Segment provides a service used by businesses to collect customer data in a single hub for later use in analytics, marketing, and for other purposes. The San Francisco–based firm has a broad customer base, ranging from startups to enterprises, including brand names such as Nokia, Angie’s List, Conde Nast, The Motley Fool, and Salesforce Foundation.
- Company originally ran every application, including API backends, data ingestion, and others, on instances alone.
- Provisioning applications was manually intensive, requiring running startup scripts and manual installs; instances wound up being out of sync because configuration settings were all different.
- Moved to Docker for a better configuration management. Applications can be defined with Docker Compose for consistency and remain stateless.
- Wanted to move their new Docker-based architecture into production, but needed a way to manage and schedule containers at scale.
- Evaluated many open source options, but had been using other AWS products, and wanted a solution that was simple and would integrate with the AWS ecosystem.
- Started using Amazon EC2 Container Service (Amazon ECS) as a way to offload cluster management and container orchestration to a service.
- Different services such as API, CDN, and App are deployed on different Amazon ECS clusters. Each service is defined by a task definition indicating which version of the container to run, which cluster to choose, and how many containers should be deployed.
- Uses Elastic Load Balancing and Amazon Route 53 for service discovery. Each service registers to an ELB and Amazon Route 53 points a local entry at each ELB. Services can communicate with each other through DNS.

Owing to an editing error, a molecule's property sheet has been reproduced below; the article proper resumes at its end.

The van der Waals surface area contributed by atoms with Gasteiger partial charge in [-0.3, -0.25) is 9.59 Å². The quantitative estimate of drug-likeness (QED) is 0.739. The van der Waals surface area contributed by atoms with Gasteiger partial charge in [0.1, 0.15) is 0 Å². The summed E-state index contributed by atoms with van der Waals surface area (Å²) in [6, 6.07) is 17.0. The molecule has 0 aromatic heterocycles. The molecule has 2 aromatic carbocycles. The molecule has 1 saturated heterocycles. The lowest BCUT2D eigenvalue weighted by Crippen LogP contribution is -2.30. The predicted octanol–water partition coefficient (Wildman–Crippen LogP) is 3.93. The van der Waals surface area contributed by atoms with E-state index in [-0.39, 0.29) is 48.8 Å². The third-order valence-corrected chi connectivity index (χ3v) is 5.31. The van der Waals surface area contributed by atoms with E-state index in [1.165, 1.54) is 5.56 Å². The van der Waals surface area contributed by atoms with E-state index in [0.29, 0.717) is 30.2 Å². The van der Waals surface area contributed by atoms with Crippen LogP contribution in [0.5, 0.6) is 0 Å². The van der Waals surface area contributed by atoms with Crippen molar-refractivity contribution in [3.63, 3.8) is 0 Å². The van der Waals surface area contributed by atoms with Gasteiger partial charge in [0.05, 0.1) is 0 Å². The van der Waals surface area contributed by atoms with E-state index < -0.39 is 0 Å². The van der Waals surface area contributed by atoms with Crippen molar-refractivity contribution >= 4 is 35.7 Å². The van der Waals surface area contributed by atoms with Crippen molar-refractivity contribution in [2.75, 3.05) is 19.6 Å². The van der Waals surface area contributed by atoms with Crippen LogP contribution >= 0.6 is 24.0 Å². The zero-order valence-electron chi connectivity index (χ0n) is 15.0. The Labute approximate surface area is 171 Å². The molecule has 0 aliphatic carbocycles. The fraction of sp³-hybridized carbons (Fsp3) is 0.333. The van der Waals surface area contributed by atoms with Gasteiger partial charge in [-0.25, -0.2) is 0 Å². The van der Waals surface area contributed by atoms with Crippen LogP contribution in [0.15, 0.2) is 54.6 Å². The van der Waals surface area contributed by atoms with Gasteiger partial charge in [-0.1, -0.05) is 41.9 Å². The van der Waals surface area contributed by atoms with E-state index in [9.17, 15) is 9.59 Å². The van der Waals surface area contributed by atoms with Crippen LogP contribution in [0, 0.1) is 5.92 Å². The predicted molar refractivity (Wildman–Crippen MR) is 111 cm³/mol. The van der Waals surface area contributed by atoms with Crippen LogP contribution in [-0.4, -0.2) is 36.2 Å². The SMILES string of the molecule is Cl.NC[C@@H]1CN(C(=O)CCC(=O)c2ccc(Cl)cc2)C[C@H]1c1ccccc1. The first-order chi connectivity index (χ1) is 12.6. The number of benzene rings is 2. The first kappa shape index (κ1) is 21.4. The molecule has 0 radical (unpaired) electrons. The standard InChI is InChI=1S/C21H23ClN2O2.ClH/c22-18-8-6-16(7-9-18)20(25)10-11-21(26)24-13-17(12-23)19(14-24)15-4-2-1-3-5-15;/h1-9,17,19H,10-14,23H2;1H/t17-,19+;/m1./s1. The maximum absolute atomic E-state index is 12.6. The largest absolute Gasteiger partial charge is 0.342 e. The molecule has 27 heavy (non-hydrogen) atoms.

- Segment uses Datadog, an AWS Advanced Technology Partner, to provide metrics and visualizations on usage and latency.
- Amazon ECS manages placement of containers on different Amazon EC2 instances across multiple Availability Zones, providing the Segment service with better availability.
- Running new services is easy and streamlined. It involves adding a Dockerfile, creating a task definition, and associating it with a cluster.
- Amazon ECS manages the complexity of launching containers and making sure the containers are continually running. This allows developers to focus on developing without worrying about deployment downtimes and overall application availability.
To learn more about streamlining the orchestration and management of containers, visit our Amazon EC2 Container Service page.